In 1877, the first listeners to Edison’s acoustic phonograph felt that the sounds it reproduced were indistinguishable from real life. If we listen to those recordings now however, they sound incredibly crude. In his book, ‘Mastering Audio’, celebrated mastering engineer Bob Katz explains that this is because appreciation of sound is a learned experience. The more we experience, the more we learn, and thus we are able to ‘train’ our ears to develop an ever-greater appreciation of the subtleties of sonic and musical reproduction. Katz outlines two kinds of audio ear training; passive and hands-on. Passive ear training occurs all the time, provided that we are consciously aware of the sounds going on around us.
We can practice identifying the characteristics of those sounds (“that PA sounds boomy”, “the reverb in this hall has a metallic ring to it”) and it will increase our ability to discriminate fine sonic differences. Hands-on ear training is the structured process of connecting audio techniques with the sound you have in your head. This is a skill, and like all skills it requires practice if you are to improve. In the world of classical music, it has long been recognised that ear training is a fundamental component of a thorough musical education.
The Associated Board of the Royal Schools of Music (ABRSM) has long been the UK’s leading provider of music exams, and now offers assessments to over 600,000 music students every year worldwide. Aural (listening) tests have been a feature of their exams for many years. This is because the board believes that “listening lies at the heart of all good music-making. Developing aural awareness is fundamental to musical training because having a ‘musical ear’ impacts on all aspects of musicianship.” Since the turn of the millennium, producing music has become a much more common pursuit.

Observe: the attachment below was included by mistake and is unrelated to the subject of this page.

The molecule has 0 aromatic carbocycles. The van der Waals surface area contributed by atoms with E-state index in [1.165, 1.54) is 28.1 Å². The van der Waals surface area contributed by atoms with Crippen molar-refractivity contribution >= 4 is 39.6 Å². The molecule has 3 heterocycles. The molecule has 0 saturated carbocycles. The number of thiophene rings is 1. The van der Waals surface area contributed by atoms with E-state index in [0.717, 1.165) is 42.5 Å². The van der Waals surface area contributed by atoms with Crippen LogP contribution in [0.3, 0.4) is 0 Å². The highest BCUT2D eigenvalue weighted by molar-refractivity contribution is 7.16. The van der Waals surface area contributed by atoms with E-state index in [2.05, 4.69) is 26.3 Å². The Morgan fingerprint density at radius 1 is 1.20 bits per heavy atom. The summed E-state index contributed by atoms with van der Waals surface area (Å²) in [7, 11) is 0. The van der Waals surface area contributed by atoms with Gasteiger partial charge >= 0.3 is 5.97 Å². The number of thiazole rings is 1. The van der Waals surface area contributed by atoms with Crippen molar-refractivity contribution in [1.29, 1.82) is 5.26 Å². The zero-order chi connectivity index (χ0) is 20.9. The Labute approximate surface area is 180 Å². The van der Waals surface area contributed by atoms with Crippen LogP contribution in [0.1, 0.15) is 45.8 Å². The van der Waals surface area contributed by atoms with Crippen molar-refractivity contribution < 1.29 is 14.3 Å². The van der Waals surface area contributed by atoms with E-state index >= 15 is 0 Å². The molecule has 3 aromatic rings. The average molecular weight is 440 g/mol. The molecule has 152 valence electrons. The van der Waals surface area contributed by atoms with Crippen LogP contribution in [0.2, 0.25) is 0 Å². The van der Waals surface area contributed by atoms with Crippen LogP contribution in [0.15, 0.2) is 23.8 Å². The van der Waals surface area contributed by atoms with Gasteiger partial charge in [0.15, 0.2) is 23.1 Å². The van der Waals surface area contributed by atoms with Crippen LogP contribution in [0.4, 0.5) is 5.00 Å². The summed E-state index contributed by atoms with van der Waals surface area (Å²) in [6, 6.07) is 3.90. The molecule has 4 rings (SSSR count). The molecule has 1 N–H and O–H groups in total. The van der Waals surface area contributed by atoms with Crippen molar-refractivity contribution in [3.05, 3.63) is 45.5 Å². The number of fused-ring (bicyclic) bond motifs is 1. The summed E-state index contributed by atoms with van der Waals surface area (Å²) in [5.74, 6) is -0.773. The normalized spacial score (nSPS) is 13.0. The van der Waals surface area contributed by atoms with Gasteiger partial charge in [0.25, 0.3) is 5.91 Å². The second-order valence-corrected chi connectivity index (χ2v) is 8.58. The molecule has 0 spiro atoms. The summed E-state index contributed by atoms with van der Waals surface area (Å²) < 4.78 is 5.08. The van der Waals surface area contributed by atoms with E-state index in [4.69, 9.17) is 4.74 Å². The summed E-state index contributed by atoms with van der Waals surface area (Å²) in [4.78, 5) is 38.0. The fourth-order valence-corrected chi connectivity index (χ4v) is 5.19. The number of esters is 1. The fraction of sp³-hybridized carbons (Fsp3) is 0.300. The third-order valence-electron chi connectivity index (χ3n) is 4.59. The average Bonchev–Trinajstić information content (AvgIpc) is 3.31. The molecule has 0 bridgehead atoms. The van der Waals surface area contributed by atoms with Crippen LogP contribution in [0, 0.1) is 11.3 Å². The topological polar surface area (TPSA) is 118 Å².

The ever-decreasing price of digital music hardware and software has led to a boom in the number of mixing and mastering engineers. Ear training is as important to these practitioners as it is for the counterparts working in classical music, but to be effective, the training needs to take a slightly different form. Whereas the classical musician needs to be able to identify the intervals between notes, audio engineers need to be able to hear where on the frequency spectrum those notes fall. We can train ourselves to identify an incredibly wide range of audio properties. As well as learning to recognise specific frequency bands, we can learn to identify varying levels of compression, or to pinpoint the position of a sound in the stereo field. It has been recognised that audio engineers should be provided with an ear training curriculum that fits their needs, and in the last few years a number of dedicated ear-training tools have emerged.
These tools have been developed to allow both aspiring and professional engineers to train their ears in a structured and holistic manner. SoundGym is one such tool, inviting users to “get advanced audio ear training, improve your listening skills and get better results in the studio.” The site provides an approachable and fun platform that has gamified the hands-on ear training process, the idea being that it is possible to have fun whilst also improving your ears!